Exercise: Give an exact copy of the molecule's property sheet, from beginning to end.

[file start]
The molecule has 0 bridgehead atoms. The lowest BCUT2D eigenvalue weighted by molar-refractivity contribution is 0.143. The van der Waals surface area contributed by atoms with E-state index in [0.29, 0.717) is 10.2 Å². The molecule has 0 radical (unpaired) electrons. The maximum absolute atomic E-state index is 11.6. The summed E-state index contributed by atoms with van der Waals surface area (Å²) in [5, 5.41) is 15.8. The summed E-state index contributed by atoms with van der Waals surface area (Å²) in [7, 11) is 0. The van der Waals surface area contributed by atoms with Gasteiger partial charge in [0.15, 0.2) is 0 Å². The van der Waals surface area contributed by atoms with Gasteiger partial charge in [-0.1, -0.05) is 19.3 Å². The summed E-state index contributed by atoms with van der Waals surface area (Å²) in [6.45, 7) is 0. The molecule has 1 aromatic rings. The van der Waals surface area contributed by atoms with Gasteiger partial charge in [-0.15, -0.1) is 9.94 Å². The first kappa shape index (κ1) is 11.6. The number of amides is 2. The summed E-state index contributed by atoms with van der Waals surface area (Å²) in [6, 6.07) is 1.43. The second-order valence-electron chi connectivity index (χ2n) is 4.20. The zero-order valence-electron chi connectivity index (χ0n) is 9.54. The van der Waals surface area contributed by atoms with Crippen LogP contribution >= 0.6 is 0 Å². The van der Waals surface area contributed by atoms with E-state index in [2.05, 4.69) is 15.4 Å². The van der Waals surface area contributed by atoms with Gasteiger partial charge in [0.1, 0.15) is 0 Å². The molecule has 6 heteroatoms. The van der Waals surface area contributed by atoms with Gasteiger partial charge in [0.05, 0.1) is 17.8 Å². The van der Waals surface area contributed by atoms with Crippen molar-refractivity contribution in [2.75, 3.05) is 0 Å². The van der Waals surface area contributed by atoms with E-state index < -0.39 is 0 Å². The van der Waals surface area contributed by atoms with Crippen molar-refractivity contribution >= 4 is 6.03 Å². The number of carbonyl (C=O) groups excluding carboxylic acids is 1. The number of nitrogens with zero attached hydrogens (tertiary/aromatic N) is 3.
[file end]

The molecule has 0 bridgehead atoms. The lowest BCUT2D eigenvalue weighted by molar-refractivity contribution is 0.143. The van der Waals surface area contributed by atoms with E-state index in [0.29, 0.717) is 10.2 Å². The molecule has 0 radical (unpaired) electrons. The maximum absolute atomic E-state index is 11.6. The summed E-state index contributed by atoms with van der Waals surface area (Å²) in [5, 5.41) is 15.8. The summed E-state index contributed by atoms with van der Waals surface area (Å²) in [7, 11) is 0. The van der Waals surface area contributed by atoms with Gasteiger partial charge in [0.15, 0.2) is 0 Å². The van der Waals surface area contributed by atoms with Gasteiger partial charge in [-0.1, -0.05) is 19.3 Å². The summed E-state index contributed by atoms with van der Waals surface area (Å²) in [6.45, 7) is 0. The molecule has 1 aromatic rings. The van der Waals surface area contributed by atoms with Gasteiger partial charge in [-0.15, -0.1) is 9.94 Å². The first kappa shape index (κ1) is 11.6. The number of amides is 2. The summed E-state index contributed by atoms with van der Waals surface area (Å²) in [6, 6.07) is 1.43. The second-order valence-electron chi connectivity index (χ2n) is 4.20. The zero-order valence-electron chi connectivity index (χ0n) is 9.54. The van der Waals surface area contributed by atoms with Crippen LogP contribution >= 0.6 is 0 Å². The van der Waals surface area contributed by atoms with E-state index in [2.05, 4.69) is 15.4 Å². The van der Waals surface area contributed by atoms with Gasteiger partial charge in [0.1, 0.15) is 0 Å². The molecule has 6 heteroatoms. The van der Waals surface area contributed by atoms with Gasteiger partial charge in [0.05, 0.1) is 17.8 Å². The van der Waals surface area contributed by atoms with Crippen molar-refractivity contribution in [2.75, 3.05) is 0 Å². The van der Waals surface area contributed by atoms with E-state index < -0.39 is 0 Å². The van der Waals surface area contributed by atoms with Crippen molar-refractivity contribution >= 4 is 6.03 Å². The number of carbonyl (C=O) groups excluding carboxylic acids is 1. The number of nitrogens with zero attached hydrogens (tertiary/aromatic N) is 3.